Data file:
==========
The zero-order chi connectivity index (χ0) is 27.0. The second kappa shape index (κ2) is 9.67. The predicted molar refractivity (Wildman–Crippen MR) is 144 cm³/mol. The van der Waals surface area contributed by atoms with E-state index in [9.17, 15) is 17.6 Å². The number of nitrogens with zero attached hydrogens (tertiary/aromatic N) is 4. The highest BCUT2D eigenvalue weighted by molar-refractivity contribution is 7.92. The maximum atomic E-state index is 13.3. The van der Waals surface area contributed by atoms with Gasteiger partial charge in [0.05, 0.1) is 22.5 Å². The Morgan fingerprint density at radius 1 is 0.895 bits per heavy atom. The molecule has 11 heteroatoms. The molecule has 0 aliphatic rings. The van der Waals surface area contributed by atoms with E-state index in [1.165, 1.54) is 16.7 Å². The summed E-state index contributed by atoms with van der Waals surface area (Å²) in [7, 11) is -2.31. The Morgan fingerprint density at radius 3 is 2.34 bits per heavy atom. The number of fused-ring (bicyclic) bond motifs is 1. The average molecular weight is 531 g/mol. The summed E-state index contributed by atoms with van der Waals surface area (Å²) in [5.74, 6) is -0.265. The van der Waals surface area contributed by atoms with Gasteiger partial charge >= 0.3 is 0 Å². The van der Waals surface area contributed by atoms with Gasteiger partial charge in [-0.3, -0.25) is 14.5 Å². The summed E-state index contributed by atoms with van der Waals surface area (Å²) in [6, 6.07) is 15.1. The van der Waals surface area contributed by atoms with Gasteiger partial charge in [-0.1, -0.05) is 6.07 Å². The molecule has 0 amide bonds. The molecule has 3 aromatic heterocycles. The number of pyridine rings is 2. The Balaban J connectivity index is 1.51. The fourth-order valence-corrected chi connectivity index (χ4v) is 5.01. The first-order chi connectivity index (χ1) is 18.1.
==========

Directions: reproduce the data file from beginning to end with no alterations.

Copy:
The zero-order chi connectivity index (χ0) is 27.0. The second kappa shape index (κ2) is 9.67. The predicted molar refractivity (Wildman–Crippen MR) is 144 cm³/mol. The van der Waals surface area contributed by atoms with E-state index in [9.17, 15) is 17.6 Å². The number of nitrogens with zero attached hydrogens (tertiary/aromatic N) is 4. The highest BCUT2D eigenvalue weighted by molar-refractivity contribution is 7.92. The maximum atomic E-state index is 13.3. The van der Waals surface area contributed by atoms with Gasteiger partial charge in [0.05, 0.1) is 22.5 Å². The Morgan fingerprint density at radius 1 is 0.895 bits per heavy atom. The molecule has 11 heteroatoms. The molecule has 0 aliphatic rings. The van der Waals surface area contributed by atoms with E-state index in [1.165, 1.54) is 16.7 Å². The summed E-state index contributed by atoms with van der Waals surface area (Å²) in [7, 11) is -2.31. The Morgan fingerprint density at radius 3 is 2.34 bits per heavy atom. The number of fused-ring (bicyclic) bond motifs is 1. The average molecular weight is 531 g/mol. The summed E-state index contributed by atoms with van der Waals surface area (Å²) in [5.74, 6) is -0.265. The van der Waals surface area contributed by atoms with Gasteiger partial charge >= 0.3 is 0 Å². The van der Waals surface area contributed by atoms with Gasteiger partial charge in [-0.3, -0.25) is 14.5 Å². The summed E-state index contributed by atoms with van der Waals surface area (Å²) in [6, 6.07) is 15.1. The van der Waals surface area contributed by atoms with Gasteiger partial charge in [-0.1, -0.05) is 6.07 Å². The molecule has 0 amide bonds. The molecule has 3 aromatic heterocycles. The number of pyridine rings is 2. The Balaban J connectivity index is 1.51. The fourth-order valence-corrected chi connectivity index (χ4v) is 5.01. The first-order chi connectivity index (χ1) is 18.1.